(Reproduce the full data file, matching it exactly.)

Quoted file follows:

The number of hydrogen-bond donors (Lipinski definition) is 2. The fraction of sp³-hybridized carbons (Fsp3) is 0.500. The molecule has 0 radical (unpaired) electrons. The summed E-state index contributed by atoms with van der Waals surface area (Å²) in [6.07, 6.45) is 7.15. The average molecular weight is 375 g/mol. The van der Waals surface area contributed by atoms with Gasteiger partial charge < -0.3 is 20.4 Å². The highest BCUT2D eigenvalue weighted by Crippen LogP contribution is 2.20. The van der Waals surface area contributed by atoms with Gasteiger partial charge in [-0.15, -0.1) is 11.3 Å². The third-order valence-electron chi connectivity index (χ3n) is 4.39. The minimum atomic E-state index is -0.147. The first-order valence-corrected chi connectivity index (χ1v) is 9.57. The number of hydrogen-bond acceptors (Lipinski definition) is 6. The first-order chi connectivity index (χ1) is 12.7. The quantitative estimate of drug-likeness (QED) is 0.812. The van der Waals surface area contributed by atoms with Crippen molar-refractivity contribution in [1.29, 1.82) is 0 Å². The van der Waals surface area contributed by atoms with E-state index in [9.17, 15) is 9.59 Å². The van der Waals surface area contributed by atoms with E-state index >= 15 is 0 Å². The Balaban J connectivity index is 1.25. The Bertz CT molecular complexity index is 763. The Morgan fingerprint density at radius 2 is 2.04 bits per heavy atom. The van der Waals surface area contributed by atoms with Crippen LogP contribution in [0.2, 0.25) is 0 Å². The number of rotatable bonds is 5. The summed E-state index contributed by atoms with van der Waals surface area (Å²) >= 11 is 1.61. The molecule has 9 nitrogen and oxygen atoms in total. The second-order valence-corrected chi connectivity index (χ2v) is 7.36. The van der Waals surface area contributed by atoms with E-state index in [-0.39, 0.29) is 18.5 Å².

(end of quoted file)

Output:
The number of hydrogen-bond donors (Lipinski definition) is 2. The fraction of sp³-hybridized carbons (Fsp3) is 0.500. The molecule has 0 radical (unpaired) electrons. The summed E-state index contributed by atoms with van der Waals surface area (Å²) in [6.07, 6.45) is 7.15. The average molecular weight is 375 g/mol. The van der Waals surface area contributed by atoms with Gasteiger partial charge < -0.3 is 20.4 Å². The highest BCUT2D eigenvalue weighted by Crippen LogP contribution is 2.20. The van der Waals surface area contributed by atoms with Gasteiger partial charge in [-0.15, -0.1) is 11.3 Å². The third-order valence-electron chi connectivity index (χ3n) is 4.39. The minimum atomic E-state index is -0.147. The first-order valence-corrected chi connectivity index (χ1v) is 9.57. The number of hydrogen-bond acceptors (Lipinski definition) is 6. The first-order chi connectivity index (χ1) is 12.7. The quantitative estimate of drug-likeness (QED) is 0.812. The van der Waals surface area contributed by atoms with Crippen molar-refractivity contribution in [1.29, 1.82) is 0 Å². The van der Waals surface area contributed by atoms with E-state index in [9.17, 15) is 9.59 Å². The van der Waals surface area contributed by atoms with E-state index >= 15 is 0 Å². The Balaban J connectivity index is 1.25. The Bertz CT molecular complexity index is 763. The Morgan fingerprint density at radius 2 is 2.04 bits per heavy atom. The van der Waals surface area contributed by atoms with Crippen LogP contribution in [0.2, 0.25) is 0 Å². The number of rotatable bonds is 5. The summed E-state index contributed by atoms with van der Waals surface area (Å²) >= 11 is 1.61. The molecule has 9 nitrogen and oxygen atoms in total. The second-order valence-corrected chi connectivity index (χ2v) is 7.36. The van der Waals surface area contributed by atoms with E-state index in [-0.39, 0.29) is 18.5 Å².